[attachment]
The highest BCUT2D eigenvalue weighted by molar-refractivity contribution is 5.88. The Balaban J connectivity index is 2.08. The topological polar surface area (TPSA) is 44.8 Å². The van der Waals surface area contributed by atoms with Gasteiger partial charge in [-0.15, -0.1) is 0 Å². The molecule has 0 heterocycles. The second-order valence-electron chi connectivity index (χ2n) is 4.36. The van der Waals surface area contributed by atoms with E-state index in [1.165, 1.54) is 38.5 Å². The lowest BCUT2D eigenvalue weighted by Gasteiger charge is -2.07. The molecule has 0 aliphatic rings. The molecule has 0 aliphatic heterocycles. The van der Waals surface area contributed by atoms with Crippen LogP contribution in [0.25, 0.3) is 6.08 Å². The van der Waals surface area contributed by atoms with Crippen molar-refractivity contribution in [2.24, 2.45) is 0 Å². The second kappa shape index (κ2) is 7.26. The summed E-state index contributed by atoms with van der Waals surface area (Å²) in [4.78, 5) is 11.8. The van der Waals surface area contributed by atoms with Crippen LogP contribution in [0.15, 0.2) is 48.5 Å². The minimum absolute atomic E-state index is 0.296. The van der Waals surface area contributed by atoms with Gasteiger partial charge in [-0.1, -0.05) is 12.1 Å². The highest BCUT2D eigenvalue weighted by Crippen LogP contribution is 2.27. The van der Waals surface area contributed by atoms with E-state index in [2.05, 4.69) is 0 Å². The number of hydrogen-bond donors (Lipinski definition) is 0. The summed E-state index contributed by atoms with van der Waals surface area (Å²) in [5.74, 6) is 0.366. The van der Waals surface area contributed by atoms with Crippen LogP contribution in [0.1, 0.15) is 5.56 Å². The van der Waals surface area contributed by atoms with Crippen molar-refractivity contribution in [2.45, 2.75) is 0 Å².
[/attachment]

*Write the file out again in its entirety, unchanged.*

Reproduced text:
The highest BCUT2D eigenvalue weighted by molar-refractivity contribution is 5.88. The Balaban J connectivity index is 2.08. The topological polar surface area (TPSA) is 44.8 Å². The van der Waals surface area contributed by atoms with Gasteiger partial charge in [-0.15, -0.1) is 0 Å². The molecule has 0 heterocycles. The second-order valence-electron chi connectivity index (χ2n) is 4.36. The van der Waals surface area contributed by atoms with E-state index in [1.165, 1.54) is 38.5 Å². The lowest BCUT2D eigenvalue weighted by Gasteiger charge is -2.07. The molecule has 0 aliphatic rings. The molecule has 0 aliphatic heterocycles. The van der Waals surface area contributed by atoms with Crippen LogP contribution in [0.25, 0.3) is 6.08 Å². The van der Waals surface area contributed by atoms with Crippen molar-refractivity contribution in [2.24, 2.45) is 0 Å². The second kappa shape index (κ2) is 7.26. The summed E-state index contributed by atoms with van der Waals surface area (Å²) in [4.78, 5) is 11.8. The van der Waals surface area contributed by atoms with Crippen LogP contribution in [0.15, 0.2) is 48.5 Å². The minimum absolute atomic E-state index is 0.296. The van der Waals surface area contributed by atoms with Gasteiger partial charge in [-0.1, -0.05) is 12.1 Å². The highest BCUT2D eigenvalue weighted by Crippen LogP contribution is 2.27. The van der Waals surface area contributed by atoms with E-state index in [2.05, 4.69) is 0 Å². The number of hydrogen-bond donors (Lipinski definition) is 0. The summed E-state index contributed by atoms with van der Waals surface area (Å²) in [5.74, 6) is 0.366. The van der Waals surface area contributed by atoms with Crippen LogP contribution in [0.1, 0.15) is 5.56 Å². The van der Waals surface area contributed by atoms with Crippen molar-refractivity contribution in [2.45, 2.75) is 0 Å².